Nick says: “Some people try to suggest that breeding is all about the broodbitch. If that were true, how do the legendary sires emerge? 

“I have seen great variation in litters, both in temperament and speed to which the only variable factor was the sire. 

“Even my very best broodbitches have failed if the sire was bad enough. Physically they appeared fine, they were just slow. A good sire is vital. It is a lesson I wish I had learned years ago.” 

Nick says he never uses an unproven sire. Another lesson he wishes he had learned years ago. 

Savva, however, will use his own unproven dogs when they go to stud because he is fully aware of their temperament. 

Of broodbitches, he says: “I wouldn’t consider using a broodbitch if I didn’t like her temperament. 

“In most cases, I tend to stick to those who have shown the most ability on the track.” 

He says in the early days he bred with bitches he had not trained, even though they were good race bitches. It was often a disaster. 

He admits though he did not pick the right sires for them. 

“I am horrified that I continued to persevere with a second or third litter with the same broodbitch when the first litter was clearly nowhere near good enough.” 

He admits failure noticeably with his English Oaks winner Westmead Chick, saying the sire choice was probably behind it.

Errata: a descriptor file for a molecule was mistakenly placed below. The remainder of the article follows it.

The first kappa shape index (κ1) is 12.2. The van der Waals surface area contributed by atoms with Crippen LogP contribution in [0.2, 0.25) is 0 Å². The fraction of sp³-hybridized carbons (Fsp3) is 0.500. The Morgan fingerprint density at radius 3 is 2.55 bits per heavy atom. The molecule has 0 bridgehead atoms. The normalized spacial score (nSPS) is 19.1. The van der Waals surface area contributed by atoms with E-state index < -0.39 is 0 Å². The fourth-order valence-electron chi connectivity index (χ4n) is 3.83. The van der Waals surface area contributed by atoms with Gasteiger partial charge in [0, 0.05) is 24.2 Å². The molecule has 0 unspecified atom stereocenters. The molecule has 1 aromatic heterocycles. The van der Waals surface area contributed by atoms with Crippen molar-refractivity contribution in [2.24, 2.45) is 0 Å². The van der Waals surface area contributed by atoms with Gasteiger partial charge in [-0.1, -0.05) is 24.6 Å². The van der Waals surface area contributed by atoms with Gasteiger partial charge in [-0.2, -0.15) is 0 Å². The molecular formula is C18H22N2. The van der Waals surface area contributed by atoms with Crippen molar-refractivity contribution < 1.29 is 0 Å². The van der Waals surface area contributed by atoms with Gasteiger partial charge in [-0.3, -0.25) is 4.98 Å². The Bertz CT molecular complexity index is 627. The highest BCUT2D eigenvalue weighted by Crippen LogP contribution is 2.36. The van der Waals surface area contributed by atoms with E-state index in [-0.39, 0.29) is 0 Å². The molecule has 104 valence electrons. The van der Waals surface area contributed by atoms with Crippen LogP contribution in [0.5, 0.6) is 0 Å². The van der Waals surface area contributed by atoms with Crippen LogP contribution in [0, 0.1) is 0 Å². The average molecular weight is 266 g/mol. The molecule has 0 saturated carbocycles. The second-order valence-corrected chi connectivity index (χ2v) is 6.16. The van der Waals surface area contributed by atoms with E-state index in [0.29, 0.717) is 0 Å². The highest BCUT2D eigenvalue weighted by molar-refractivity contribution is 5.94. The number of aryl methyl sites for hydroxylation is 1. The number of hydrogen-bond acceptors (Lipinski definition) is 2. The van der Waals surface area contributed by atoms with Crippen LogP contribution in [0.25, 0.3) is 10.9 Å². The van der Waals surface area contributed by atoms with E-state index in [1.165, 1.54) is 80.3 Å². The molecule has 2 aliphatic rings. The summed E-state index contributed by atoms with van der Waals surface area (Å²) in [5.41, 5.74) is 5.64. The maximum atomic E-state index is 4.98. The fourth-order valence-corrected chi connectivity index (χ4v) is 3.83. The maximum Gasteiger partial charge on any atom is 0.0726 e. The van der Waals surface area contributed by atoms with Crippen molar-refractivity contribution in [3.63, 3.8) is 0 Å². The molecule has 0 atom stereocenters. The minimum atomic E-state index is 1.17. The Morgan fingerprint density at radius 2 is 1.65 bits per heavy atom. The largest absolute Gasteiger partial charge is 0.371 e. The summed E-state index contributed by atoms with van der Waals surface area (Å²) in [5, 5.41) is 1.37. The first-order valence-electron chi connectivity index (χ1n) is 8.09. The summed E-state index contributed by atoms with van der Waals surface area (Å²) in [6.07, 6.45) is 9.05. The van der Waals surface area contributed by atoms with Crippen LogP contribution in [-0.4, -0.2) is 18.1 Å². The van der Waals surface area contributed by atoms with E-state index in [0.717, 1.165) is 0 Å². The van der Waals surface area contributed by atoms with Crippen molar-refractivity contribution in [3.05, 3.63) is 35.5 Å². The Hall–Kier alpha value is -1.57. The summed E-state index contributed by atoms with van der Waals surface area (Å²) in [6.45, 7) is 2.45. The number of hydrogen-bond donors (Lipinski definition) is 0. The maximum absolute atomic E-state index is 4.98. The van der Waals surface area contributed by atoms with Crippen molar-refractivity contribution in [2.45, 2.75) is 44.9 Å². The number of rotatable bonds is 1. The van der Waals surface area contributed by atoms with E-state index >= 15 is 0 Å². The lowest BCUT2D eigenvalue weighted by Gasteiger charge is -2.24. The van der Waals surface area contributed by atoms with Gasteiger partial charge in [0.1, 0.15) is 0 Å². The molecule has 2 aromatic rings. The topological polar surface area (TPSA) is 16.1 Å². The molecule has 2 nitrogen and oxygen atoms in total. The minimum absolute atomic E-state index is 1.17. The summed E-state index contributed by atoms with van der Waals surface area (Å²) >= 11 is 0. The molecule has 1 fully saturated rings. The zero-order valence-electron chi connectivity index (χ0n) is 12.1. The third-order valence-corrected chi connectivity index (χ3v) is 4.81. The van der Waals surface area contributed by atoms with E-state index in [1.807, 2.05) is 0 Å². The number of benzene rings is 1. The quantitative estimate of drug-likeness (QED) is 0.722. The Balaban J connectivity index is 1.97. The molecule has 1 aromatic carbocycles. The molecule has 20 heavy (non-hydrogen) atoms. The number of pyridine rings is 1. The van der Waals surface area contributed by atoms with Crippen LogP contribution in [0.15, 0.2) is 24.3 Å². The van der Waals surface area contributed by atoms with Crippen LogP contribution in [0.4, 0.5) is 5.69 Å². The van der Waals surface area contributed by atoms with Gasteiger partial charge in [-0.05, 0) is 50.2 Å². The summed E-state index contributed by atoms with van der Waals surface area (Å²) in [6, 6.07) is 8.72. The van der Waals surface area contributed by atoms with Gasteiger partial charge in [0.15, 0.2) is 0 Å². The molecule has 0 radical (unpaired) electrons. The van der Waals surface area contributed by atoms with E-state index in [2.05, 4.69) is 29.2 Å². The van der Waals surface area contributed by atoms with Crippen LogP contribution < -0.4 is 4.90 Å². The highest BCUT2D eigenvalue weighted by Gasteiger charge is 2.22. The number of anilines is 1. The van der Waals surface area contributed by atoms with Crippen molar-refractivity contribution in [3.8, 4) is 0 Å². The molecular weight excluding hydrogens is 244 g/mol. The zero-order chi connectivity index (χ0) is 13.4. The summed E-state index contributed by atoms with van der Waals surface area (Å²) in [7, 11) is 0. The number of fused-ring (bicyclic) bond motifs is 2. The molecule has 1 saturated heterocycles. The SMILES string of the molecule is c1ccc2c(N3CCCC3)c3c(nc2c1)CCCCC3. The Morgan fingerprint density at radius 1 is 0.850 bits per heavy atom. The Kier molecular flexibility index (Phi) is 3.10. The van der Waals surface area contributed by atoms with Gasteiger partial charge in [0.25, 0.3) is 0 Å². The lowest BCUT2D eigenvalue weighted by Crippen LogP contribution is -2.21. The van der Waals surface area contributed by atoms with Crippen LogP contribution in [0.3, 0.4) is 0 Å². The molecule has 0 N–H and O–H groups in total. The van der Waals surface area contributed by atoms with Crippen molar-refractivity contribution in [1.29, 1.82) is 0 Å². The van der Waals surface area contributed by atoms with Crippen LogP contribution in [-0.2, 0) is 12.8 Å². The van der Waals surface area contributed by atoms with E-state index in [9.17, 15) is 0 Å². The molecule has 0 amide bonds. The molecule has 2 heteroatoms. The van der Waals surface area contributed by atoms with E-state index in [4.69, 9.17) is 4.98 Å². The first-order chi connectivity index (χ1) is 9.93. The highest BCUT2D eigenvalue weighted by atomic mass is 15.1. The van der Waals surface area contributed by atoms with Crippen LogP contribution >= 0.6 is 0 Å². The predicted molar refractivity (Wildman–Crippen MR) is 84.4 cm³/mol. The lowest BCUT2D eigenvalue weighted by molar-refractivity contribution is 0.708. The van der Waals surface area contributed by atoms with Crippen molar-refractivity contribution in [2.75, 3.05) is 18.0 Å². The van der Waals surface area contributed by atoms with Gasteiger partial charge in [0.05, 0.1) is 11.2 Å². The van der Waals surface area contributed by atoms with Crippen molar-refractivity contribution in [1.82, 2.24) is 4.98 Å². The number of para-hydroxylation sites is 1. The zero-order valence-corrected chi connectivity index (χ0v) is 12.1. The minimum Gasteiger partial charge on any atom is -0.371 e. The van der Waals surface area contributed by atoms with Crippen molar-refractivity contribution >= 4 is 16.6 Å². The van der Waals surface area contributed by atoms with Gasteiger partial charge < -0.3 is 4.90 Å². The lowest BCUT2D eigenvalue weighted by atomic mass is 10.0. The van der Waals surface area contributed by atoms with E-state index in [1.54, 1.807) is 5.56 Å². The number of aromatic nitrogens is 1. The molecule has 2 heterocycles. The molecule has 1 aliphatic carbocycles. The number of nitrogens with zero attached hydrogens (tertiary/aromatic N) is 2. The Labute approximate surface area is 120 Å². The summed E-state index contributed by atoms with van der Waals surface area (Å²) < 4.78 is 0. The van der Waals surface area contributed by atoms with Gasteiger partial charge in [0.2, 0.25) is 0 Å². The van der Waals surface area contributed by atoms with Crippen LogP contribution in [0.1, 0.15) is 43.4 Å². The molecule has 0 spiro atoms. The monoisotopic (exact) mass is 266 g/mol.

“The only other theory that I have heard is that she might have been too big to make a brood (32kgs). Apparently big bitches don’t have great records as broods, though since there aren’t so many of them, it’s a difficult one to prove.” 

He emphasised the importance of honesty in his bitches through the example of Westmead Flight (dam of the famous half brothers Sonic Flight and Larkhill Jo).  

“Although Flight did not have top class pace, she was 100% genuine, absolutely fanatical.” 

Westmead Flight is an important broodbitch in many pedigrees the world over as the dam of Larkhill Jo (damsire of Fabregas) and Sonic Flight (damsire of Bekim Bale). 

He says a broodbitch being mated for the first time should go to a proven sire. 

“I know young stud dogs have to start somewhere, but use them on proven bitches so you can determine if they are worth persevering with.” 

Nick says a minor indiscretion is not something that would concern him about a stud dog. 

He tried to buy Lively Band, sensationally barred from an English Derby final after such an indiscretion. 

He says his champion broodbitch Mega Delight (dam of champion Westmead Hawk) put pace into her offspring, but clearly the sires must have dominated in terms of racing distance. 

He says he has no problems with repeat matings. 

“With the benefit of hindsight, what single piece of advice would have been most beneficial to me when I started out as a breeder? 

“Probably not to use unproven stud dogs. I got away with it a few times, but I ruined many more litters along the way.” 

He says his best broodbitches either stayed six bends (a distance) or would have done if they had not been hampered by injury.